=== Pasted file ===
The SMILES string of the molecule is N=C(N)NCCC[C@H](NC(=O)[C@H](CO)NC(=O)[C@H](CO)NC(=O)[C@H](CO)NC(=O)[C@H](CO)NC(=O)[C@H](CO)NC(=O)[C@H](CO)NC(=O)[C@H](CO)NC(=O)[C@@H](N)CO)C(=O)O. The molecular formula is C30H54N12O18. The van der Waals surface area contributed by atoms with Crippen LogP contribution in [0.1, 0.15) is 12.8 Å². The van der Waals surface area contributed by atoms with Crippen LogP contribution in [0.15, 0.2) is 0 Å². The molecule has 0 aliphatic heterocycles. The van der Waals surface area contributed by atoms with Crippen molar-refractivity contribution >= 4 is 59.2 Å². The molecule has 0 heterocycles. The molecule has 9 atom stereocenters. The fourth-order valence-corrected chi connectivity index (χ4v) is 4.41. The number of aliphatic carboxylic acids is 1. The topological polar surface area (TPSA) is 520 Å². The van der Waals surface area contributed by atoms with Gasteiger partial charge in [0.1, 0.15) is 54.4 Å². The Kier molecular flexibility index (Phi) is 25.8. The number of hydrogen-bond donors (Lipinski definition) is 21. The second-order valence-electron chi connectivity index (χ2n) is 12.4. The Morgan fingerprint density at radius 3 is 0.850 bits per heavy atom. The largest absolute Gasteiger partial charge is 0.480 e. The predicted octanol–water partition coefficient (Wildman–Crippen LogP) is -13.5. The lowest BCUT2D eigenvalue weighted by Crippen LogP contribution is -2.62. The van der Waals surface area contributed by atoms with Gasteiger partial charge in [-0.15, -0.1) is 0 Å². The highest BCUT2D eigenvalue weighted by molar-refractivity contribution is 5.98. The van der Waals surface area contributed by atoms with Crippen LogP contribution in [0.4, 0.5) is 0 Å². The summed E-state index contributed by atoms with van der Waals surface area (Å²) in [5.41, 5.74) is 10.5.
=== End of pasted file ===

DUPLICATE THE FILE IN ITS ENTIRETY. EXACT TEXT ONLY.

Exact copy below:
The SMILES string of the molecule is N=C(N)NCCC[C@H](NC(=O)[C@H](CO)NC(=O)[C@H](CO)NC(=O)[C@H](CO)NC(=O)[C@H](CO)NC(=O)[C@H](CO)NC(=O)[C@H](CO)NC(=O)[C@H](CO)NC(=O)[C@@H](N)CO)C(=O)O. The molecular formula is C30H54N12O18. The van der Waals surface area contributed by atoms with Crippen LogP contribution in [0.1, 0.15) is 12.8 Å². The van der Waals surface area contributed by atoms with Crippen LogP contribution in [0.15, 0.2) is 0 Å². The molecule has 0 aliphatic heterocycles. The van der Waals surface area contributed by atoms with Crippen molar-refractivity contribution >= 4 is 59.2 Å². The molecule has 0 heterocycles. The molecule has 9 atom stereocenters. The fourth-order valence-corrected chi connectivity index (χ4v) is 4.41. The number of aliphatic carboxylic acids is 1. The topological polar surface area (TPSA) is 520 Å². The van der Waals surface area contributed by atoms with Gasteiger partial charge in [0.1, 0.15) is 54.4 Å². The Kier molecular flexibility index (Phi) is 25.8. The number of hydrogen-bond donors (Lipinski definition) is 21. The second-order valence-electron chi connectivity index (χ2n) is 12.4. The Morgan fingerprint density at radius 3 is 0.850 bits per heavy atom. The largest absolute Gasteiger partial charge is 0.480 e. The predicted octanol–water partition coefficient (Wildman–Crippen LogP) is -13.5. The lowest BCUT2D eigenvalue weighted by Crippen LogP contribution is -2.62. The van der Waals surface area contributed by atoms with Gasteiger partial charge in [-0.15, -0.1) is 0 Å². The highest BCUT2D eigenvalue weighted by molar-refractivity contribution is 5.98. The van der Waals surface area contributed by atoms with Crippen LogP contribution in [0.4, 0.5) is 0 Å². The summed E-state index contributed by atoms with van der Waals surface area (Å²) in [5.41, 5.74) is 10.5.